|County health department strengthens requirements for health care workers
The Sonoma County Department of Health Services this week issued a Public Health Order from its health officer, Lynn Silver-Chalfin, strengthening the requirements for influenza vaccination for healthcare workers in high-risk settings.
Workers with patient contact in these settings must now receive influenza vaccination each fall. If they decline, they must wear a surgical mask during flu season to prevent transmission of flu to patients.
The order is similar to measures taken in San Francisco, Sacramento, Santa Clara, Alameda and Contra Costa counties in recent years. It aims to reduce the occurrence of preventable flu deaths in hospitalized or long-term care patients.
Every year in Sonoma County and across the nation, patients die from outbreaks of flu while in care.
Influenza strikes 5-15 percent of the U.S. population every year, leading to an estimated 3.1 million days of hospitalization and 31.4 million outpatient visits.
Health care workers are both at risk for influenza and can transmit the virus to their patients and co-workers.
Patients in health care facilities are particularly vulnerable to influenza. Young children, pregnant women, the elderly and those with chronic health conditions are at greater risk for influenza related hospitalization and death.
Influenza season is beginning. Shirlee Zane, Chairwoman of the Sonoma County Board of Supervisors, states, “Through this important measure, the county is working with our health care partners and dedicated health care workers to protect our elderly and infirm patients from getting influenza while hospitalized or in long term care. We all share the common goals to minimize the spread of communicable diseases like influenza, to provide outstanding health care for our citizens, and to keep our health care workers healthy.”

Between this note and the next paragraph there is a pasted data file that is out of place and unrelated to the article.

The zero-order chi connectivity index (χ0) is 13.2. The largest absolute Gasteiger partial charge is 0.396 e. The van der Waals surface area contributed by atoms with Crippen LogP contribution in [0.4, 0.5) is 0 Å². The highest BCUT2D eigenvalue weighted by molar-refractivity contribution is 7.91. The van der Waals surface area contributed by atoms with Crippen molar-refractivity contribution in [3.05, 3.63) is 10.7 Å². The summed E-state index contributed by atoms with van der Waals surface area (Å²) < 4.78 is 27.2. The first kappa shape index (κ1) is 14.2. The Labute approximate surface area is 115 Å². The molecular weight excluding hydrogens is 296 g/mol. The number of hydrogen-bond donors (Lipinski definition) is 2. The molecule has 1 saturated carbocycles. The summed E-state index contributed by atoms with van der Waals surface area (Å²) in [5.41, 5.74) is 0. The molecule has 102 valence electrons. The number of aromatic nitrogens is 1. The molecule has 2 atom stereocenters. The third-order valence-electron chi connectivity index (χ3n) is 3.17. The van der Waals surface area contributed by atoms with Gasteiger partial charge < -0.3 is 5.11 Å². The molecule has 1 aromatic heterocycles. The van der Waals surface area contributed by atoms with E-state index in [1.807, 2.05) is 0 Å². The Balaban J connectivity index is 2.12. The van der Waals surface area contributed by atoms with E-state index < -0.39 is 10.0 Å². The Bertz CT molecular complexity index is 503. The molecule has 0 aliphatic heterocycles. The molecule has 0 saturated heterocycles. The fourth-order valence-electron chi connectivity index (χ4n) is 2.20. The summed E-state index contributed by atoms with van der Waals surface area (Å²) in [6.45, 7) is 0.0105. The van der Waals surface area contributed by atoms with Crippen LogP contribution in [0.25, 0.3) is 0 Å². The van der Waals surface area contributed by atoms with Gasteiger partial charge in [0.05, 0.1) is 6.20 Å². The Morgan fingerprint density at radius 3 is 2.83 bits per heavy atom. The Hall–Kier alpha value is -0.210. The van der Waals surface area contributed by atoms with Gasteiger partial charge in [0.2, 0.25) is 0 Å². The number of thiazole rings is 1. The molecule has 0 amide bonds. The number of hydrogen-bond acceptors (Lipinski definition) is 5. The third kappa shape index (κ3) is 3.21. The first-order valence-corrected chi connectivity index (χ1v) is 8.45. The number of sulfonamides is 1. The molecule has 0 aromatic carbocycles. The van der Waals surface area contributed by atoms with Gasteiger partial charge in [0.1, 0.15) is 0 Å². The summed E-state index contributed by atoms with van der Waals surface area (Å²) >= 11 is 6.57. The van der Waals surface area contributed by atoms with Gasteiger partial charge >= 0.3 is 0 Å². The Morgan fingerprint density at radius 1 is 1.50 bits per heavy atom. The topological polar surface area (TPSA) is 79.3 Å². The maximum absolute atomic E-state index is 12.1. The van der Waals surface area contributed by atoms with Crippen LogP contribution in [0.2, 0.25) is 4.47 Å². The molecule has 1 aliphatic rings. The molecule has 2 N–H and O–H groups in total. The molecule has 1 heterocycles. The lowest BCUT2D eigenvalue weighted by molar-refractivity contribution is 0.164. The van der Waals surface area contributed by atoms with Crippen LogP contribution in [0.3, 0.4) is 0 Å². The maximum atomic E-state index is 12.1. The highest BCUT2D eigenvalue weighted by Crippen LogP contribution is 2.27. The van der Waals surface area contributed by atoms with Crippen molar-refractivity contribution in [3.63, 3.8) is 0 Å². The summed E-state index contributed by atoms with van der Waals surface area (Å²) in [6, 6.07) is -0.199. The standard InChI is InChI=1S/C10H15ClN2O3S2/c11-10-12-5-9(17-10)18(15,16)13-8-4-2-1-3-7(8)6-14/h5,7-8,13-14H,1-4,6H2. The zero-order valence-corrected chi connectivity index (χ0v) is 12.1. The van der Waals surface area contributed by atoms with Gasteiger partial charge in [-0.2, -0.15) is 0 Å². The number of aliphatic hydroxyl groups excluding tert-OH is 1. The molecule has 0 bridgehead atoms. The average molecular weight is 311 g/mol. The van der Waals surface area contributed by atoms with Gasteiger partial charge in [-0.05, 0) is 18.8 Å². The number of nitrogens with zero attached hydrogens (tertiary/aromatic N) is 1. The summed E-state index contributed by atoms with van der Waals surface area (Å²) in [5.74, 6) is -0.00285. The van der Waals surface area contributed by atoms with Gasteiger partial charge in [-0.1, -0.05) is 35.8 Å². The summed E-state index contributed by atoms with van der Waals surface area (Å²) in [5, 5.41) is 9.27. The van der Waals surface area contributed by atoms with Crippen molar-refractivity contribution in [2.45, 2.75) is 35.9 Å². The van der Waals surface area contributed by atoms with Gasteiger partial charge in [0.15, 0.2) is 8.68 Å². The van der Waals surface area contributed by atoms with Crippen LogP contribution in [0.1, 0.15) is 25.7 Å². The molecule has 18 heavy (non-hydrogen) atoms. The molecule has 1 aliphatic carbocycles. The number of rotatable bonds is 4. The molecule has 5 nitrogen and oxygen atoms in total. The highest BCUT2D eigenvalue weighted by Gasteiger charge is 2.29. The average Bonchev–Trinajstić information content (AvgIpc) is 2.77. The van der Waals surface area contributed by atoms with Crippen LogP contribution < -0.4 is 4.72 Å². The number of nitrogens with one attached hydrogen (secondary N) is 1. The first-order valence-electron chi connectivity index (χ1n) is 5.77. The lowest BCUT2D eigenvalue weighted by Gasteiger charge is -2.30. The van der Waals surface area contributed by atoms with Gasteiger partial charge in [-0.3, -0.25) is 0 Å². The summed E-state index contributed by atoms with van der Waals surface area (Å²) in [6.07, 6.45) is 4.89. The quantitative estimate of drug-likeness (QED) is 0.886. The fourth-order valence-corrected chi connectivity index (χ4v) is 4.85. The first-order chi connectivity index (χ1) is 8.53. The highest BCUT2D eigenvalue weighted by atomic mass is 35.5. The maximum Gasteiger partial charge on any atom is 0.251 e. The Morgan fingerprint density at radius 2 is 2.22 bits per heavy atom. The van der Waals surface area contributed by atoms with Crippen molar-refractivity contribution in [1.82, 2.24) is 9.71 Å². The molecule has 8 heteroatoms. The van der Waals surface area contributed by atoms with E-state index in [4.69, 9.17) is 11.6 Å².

The measure affects acute care hospitals, skilled nursing facilities (SNFs), residential care for the elderly (RCFEs), residential developmental centers, and dialysis centers. While vaccination is strongly recommended for other health care workers in the order, the masking requirement does not apply to workers in clinic and other outpatient settings.
The order becomes effective Dec. 15 and ends on March 31. In subsequent years, the order will be in effect for the entire flu season, which runs from Nov 1 through March 31.
Vaccination of health care workers prevents illness and mortality in workers and in their patients, reduces infection and absenteeism, and results in financial savings to families and to the health care system.
The best way to prevent transmission of a disease like influenza to those persons we serve in our health care facilities is to mandate vaccination of health care workers. However, vaccination rates of health care workers in Sonoma County are not high enough.
In Sonoma County, hospital rates of influenza vaccination of employees in the 2011-12 flu season ranged from 64-87 percent.
For non-employees, except those engaged in patient care, in some Sonoma County hospitals rates are as low as 23 percent.
Hospitals are required to offer flu vaccine to their employees. In addition, there are now two rules in California requiring flu vaccine for health care workers (CA Health & Safety Code 1288.7 effective Jan. 1, 2007 affecting acute care hospital staff and 5199 Aerosol Transmissible Diseases standard of Cal OSHA, effective Sept. 1, 2010, affecting a broader range of healthcare workers). Similar masking requirements have already been implemented by Santa Rosa Memorial Hospital and Petaluma Valley Hospital.
For further information call 565-4582, 565-4566 or go to www.cdc.gov/flu/.